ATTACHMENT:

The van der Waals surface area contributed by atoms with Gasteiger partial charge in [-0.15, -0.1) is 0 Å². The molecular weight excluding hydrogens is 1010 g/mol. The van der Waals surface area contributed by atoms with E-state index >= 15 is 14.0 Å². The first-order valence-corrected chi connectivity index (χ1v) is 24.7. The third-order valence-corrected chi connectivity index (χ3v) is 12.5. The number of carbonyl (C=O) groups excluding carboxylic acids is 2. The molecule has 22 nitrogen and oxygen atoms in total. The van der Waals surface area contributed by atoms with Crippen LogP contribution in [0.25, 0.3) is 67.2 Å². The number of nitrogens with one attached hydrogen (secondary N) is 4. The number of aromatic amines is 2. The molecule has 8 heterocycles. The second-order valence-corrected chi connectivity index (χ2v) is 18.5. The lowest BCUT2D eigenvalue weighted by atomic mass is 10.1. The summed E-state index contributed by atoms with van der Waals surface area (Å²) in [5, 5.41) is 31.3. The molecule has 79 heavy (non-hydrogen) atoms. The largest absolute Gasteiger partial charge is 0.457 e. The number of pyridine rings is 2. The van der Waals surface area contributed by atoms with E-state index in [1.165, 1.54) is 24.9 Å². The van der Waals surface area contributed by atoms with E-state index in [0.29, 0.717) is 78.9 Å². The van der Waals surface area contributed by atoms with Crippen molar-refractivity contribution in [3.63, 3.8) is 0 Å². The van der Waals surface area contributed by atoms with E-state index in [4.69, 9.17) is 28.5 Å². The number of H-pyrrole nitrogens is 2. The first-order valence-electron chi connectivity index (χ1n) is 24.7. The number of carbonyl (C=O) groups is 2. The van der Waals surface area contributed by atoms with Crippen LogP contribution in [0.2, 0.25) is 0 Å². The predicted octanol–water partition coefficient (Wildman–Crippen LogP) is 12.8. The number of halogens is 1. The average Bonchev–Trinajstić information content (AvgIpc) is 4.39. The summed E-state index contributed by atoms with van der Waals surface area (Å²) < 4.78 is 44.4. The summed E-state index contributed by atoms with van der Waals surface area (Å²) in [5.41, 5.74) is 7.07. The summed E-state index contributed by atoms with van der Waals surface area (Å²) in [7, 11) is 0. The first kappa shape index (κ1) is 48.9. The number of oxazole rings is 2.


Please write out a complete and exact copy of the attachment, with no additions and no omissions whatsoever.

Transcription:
The van der Waals surface area contributed by atoms with Gasteiger partial charge in [-0.15, -0.1) is 0 Å². The molecular weight excluding hydrogens is 1010 g/mol. The van der Waals surface area contributed by atoms with E-state index >= 15 is 14.0 Å². The first-order valence-corrected chi connectivity index (χ1v) is 24.7. The third-order valence-corrected chi connectivity index (χ3v) is 12.5. The number of carbonyl (C=O) groups excluding carboxylic acids is 2. The molecule has 22 nitrogen and oxygen atoms in total. The van der Waals surface area contributed by atoms with Crippen LogP contribution in [0.25, 0.3) is 67.2 Å². The number of nitrogens with one attached hydrogen (secondary N) is 4. The number of aromatic amines is 2. The molecule has 8 heterocycles. The second-order valence-corrected chi connectivity index (χ2v) is 18.5. The lowest BCUT2D eigenvalue weighted by atomic mass is 10.1. The summed E-state index contributed by atoms with van der Waals surface area (Å²) in [5, 5.41) is 31.3. The molecule has 79 heavy (non-hydrogen) atoms. The largest absolute Gasteiger partial charge is 0.457 e. The number of pyridine rings is 2. The van der Waals surface area contributed by atoms with E-state index in [1.165, 1.54) is 24.9 Å². The van der Waals surface area contributed by atoms with E-state index in [0.29, 0.717) is 78.9 Å². The van der Waals surface area contributed by atoms with Crippen molar-refractivity contribution in [3.63, 3.8) is 0 Å². The van der Waals surface area contributed by atoms with E-state index in [4.69, 9.17) is 28.5 Å². The number of H-pyrrole nitrogens is 2. The first-order valence-electron chi connectivity index (χ1n) is 24.7. The number of carbonyl (C=O) groups is 2. The van der Waals surface area contributed by atoms with Crippen LogP contribution in [0.2, 0.25) is 0 Å². The predicted octanol–water partition coefficient (Wildman–Crippen LogP) is 12.8. The number of halogens is 1. The average Bonchev–Trinajstić information content (AvgIpc) is 4.39. The summed E-state index contributed by atoms with van der Waals surface area (Å²) < 4.78 is 44.4. The summed E-state index contributed by atoms with van der Waals surface area (Å²) in [5.41, 5.74) is 7.07. The summed E-state index contributed by atoms with van der Waals surface area (Å²) in [7, 11) is 0. The first kappa shape index (κ1) is 48.9. The number of oxazole rings is 2.